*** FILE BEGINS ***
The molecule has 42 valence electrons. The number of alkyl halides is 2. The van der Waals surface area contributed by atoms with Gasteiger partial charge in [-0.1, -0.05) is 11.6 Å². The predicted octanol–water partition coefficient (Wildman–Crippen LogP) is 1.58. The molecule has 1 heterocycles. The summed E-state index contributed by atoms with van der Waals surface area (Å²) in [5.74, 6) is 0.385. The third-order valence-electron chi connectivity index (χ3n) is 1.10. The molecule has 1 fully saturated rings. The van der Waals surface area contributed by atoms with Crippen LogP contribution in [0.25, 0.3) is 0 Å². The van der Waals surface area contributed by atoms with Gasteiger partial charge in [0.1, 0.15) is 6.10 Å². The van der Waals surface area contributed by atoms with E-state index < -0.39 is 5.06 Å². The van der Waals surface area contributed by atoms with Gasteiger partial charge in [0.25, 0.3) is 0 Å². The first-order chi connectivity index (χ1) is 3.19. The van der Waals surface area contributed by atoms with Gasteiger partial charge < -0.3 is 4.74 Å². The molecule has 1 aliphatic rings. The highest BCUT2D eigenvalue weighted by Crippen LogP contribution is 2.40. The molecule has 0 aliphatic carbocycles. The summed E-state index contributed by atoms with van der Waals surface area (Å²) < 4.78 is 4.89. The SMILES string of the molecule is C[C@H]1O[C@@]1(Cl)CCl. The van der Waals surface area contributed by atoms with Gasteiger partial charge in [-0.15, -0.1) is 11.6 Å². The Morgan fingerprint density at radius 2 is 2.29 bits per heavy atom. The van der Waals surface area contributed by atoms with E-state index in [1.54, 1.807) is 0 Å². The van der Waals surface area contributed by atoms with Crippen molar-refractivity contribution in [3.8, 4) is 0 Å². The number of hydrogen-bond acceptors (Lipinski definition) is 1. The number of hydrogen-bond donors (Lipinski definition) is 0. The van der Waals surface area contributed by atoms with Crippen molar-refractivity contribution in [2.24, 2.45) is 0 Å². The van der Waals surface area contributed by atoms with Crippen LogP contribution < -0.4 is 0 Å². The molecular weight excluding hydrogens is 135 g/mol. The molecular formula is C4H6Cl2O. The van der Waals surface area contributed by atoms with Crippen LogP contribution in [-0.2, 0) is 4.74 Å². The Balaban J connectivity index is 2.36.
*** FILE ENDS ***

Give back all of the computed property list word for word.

The molecule has 42 valence electrons. The number of alkyl halides is 2. The van der Waals surface area contributed by atoms with Gasteiger partial charge in [-0.1, -0.05) is 11.6 Å². The predicted octanol–water partition coefficient (Wildman–Crippen LogP) is 1.58. The molecule has 1 heterocycles. The summed E-state index contributed by atoms with van der Waals surface area (Å²) in [5.74, 6) is 0.385. The third-order valence-electron chi connectivity index (χ3n) is 1.10. The molecule has 1 fully saturated rings. The van der Waals surface area contributed by atoms with Crippen LogP contribution in [0.25, 0.3) is 0 Å². The van der Waals surface area contributed by atoms with Gasteiger partial charge in [0.1, 0.15) is 6.10 Å². The van der Waals surface area contributed by atoms with E-state index < -0.39 is 5.06 Å². The van der Waals surface area contributed by atoms with Gasteiger partial charge in [0.25, 0.3) is 0 Å². The first-order chi connectivity index (χ1) is 3.19. The van der Waals surface area contributed by atoms with Gasteiger partial charge < -0.3 is 4.74 Å². The molecule has 1 aliphatic rings. The highest BCUT2D eigenvalue weighted by Crippen LogP contribution is 2.40. The molecule has 0 aliphatic carbocycles. The summed E-state index contributed by atoms with van der Waals surface area (Å²) < 4.78 is 4.89. The SMILES string of the molecule is C[C@H]1O[C@@]1(Cl)CCl. The van der Waals surface area contributed by atoms with Gasteiger partial charge in [-0.15, -0.1) is 11.6 Å². The Morgan fingerprint density at radius 2 is 2.29 bits per heavy atom. The van der Waals surface area contributed by atoms with E-state index in [1.54, 1.807) is 0 Å². The van der Waals surface area contributed by atoms with Crippen molar-refractivity contribution in [3.8, 4) is 0 Å². The number of hydrogen-bond acceptors (Lipinski definition) is 1. The number of hydrogen-bond donors (Lipinski definition) is 0. The van der Waals surface area contributed by atoms with Crippen molar-refractivity contribution in [2.24, 2.45) is 0 Å². The van der Waals surface area contributed by atoms with Crippen LogP contribution < -0.4 is 0 Å². The molecular weight excluding hydrogens is 135 g/mol. The molecular formula is C4H6Cl2O. The van der Waals surface area contributed by atoms with Crippen LogP contribution in [-0.2, 0) is 4.74 Å². The Balaban J connectivity index is 2.36.